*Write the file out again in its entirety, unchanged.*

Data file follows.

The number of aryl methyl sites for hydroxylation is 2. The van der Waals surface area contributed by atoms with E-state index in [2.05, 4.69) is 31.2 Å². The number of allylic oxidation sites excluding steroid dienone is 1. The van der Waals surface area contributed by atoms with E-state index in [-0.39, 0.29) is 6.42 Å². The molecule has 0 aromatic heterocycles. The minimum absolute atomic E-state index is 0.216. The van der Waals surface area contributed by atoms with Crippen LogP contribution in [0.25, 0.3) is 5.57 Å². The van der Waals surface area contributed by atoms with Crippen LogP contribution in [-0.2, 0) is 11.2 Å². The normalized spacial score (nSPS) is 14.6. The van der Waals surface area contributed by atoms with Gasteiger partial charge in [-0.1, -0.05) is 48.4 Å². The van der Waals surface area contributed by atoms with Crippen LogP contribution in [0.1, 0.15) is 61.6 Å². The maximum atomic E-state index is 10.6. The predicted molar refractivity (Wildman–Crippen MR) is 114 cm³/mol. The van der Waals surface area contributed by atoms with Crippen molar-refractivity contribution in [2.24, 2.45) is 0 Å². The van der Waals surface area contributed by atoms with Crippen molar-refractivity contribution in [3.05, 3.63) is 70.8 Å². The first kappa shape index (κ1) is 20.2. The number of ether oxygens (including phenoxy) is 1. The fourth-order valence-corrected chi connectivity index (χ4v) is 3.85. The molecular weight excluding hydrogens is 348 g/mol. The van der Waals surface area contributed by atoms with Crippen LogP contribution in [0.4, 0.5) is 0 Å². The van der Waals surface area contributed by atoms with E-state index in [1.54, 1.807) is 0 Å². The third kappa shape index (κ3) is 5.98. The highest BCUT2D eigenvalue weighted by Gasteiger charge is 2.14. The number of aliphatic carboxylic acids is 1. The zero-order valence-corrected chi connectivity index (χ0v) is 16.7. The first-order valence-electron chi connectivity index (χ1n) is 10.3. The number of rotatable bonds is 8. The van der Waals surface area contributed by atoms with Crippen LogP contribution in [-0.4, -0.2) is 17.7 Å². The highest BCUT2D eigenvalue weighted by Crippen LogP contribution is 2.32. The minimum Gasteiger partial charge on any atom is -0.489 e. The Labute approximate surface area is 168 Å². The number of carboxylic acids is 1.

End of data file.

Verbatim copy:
The number of aryl methyl sites for hydroxylation is 2. The van der Waals surface area contributed by atoms with E-state index in [2.05, 4.69) is 31.2 Å². The number of allylic oxidation sites excluding steroid dienone is 1. The van der Waals surface area contributed by atoms with E-state index in [-0.39, 0.29) is 6.42 Å². The molecule has 0 aromatic heterocycles. The minimum absolute atomic E-state index is 0.216. The van der Waals surface area contributed by atoms with Crippen LogP contribution in [0.25, 0.3) is 5.57 Å². The van der Waals surface area contributed by atoms with Crippen LogP contribution in [-0.2, 0) is 11.2 Å². The normalized spacial score (nSPS) is 14.6. The van der Waals surface area contributed by atoms with Gasteiger partial charge in [-0.1, -0.05) is 48.4 Å². The van der Waals surface area contributed by atoms with Crippen LogP contribution in [0.1, 0.15) is 61.6 Å². The maximum atomic E-state index is 10.6. The predicted molar refractivity (Wildman–Crippen MR) is 114 cm³/mol. The van der Waals surface area contributed by atoms with Crippen molar-refractivity contribution in [2.24, 2.45) is 0 Å². The van der Waals surface area contributed by atoms with Crippen molar-refractivity contribution in [3.05, 3.63) is 70.8 Å². The first kappa shape index (κ1) is 20.2. The number of ether oxygens (including phenoxy) is 1. The fourth-order valence-corrected chi connectivity index (χ4v) is 3.85. The molecular weight excluding hydrogens is 348 g/mol. The van der Waals surface area contributed by atoms with Crippen LogP contribution in [0.4, 0.5) is 0 Å². The van der Waals surface area contributed by atoms with E-state index in [1.54, 1.807) is 0 Å². The third kappa shape index (κ3) is 5.98. The highest BCUT2D eigenvalue weighted by Gasteiger charge is 2.14. The number of aliphatic carboxylic acids is 1. The zero-order valence-corrected chi connectivity index (χ0v) is 16.7. The first-order valence-electron chi connectivity index (χ1n) is 10.3. The number of rotatable bonds is 8. The van der Waals surface area contributed by atoms with Crippen LogP contribution in [-0.4, -0.2) is 17.7 Å². The highest BCUT2D eigenvalue weighted by Crippen LogP contribution is 2.32. The minimum Gasteiger partial charge on any atom is -0.489 e. The Labute approximate surface area is 168 Å². The number of carboxylic acids is 1.